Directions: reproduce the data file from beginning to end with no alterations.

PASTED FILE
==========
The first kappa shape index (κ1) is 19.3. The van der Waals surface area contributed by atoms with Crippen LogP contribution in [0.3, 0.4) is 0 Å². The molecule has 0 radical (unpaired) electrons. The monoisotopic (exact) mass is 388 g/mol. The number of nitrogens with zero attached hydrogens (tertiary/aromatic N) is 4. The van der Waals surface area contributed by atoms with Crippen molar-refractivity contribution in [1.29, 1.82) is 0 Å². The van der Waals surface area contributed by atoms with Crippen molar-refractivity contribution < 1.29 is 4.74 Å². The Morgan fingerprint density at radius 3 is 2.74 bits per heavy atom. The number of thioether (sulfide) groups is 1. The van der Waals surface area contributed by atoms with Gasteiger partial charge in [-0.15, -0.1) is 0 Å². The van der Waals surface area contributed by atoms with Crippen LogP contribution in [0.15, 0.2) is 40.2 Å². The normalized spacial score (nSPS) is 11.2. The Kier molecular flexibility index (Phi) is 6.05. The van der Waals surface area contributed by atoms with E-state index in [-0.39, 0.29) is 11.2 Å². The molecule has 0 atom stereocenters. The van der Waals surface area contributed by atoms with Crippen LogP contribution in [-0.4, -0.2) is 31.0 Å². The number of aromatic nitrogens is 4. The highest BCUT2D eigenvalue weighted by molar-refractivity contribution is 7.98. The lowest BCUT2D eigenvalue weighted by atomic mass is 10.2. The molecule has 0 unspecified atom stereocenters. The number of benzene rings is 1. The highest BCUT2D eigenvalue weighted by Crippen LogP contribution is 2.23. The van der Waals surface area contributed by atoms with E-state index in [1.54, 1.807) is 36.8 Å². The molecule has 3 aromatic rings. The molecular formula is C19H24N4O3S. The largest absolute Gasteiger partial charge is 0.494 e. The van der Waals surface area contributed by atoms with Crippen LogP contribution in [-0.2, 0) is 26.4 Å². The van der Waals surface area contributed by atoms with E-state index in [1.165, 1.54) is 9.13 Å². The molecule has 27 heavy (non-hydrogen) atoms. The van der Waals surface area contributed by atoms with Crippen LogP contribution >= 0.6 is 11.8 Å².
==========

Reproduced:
The first kappa shape index (κ1) is 19.3. The van der Waals surface area contributed by atoms with Crippen LogP contribution in [0.3, 0.4) is 0 Å². The molecule has 0 radical (unpaired) electrons. The monoisotopic (exact) mass is 388 g/mol. The number of nitrogens with zero attached hydrogens (tertiary/aromatic N) is 4. The van der Waals surface area contributed by atoms with Crippen molar-refractivity contribution in [1.29, 1.82) is 0 Å². The van der Waals surface area contributed by atoms with Crippen molar-refractivity contribution < 1.29 is 4.74 Å². The Morgan fingerprint density at radius 3 is 2.74 bits per heavy atom. The number of thioether (sulfide) groups is 1. The van der Waals surface area contributed by atoms with Gasteiger partial charge in [-0.15, -0.1) is 0 Å². The van der Waals surface area contributed by atoms with Crippen LogP contribution in [0.15, 0.2) is 40.2 Å². The normalized spacial score (nSPS) is 11.2. The Kier molecular flexibility index (Phi) is 6.05. The van der Waals surface area contributed by atoms with E-state index in [-0.39, 0.29) is 11.2 Å². The molecule has 0 atom stereocenters. The van der Waals surface area contributed by atoms with Crippen LogP contribution in [-0.4, -0.2) is 31.0 Å². The number of aromatic nitrogens is 4. The highest BCUT2D eigenvalue weighted by molar-refractivity contribution is 7.98. The lowest BCUT2D eigenvalue weighted by atomic mass is 10.2. The molecule has 0 unspecified atom stereocenters. The number of benzene rings is 1. The highest BCUT2D eigenvalue weighted by Crippen LogP contribution is 2.23. The van der Waals surface area contributed by atoms with E-state index in [1.54, 1.807) is 36.8 Å². The molecule has 3 aromatic rings. The molecular formula is C19H24N4O3S. The largest absolute Gasteiger partial charge is 0.494 e. The van der Waals surface area contributed by atoms with Crippen LogP contribution in [-0.2, 0) is 26.4 Å². The van der Waals surface area contributed by atoms with E-state index in [1.165, 1.54) is 9.13 Å². The molecule has 27 heavy (non-hydrogen) atoms. The van der Waals surface area contributed by atoms with Crippen LogP contribution >= 0.6 is 11.8 Å².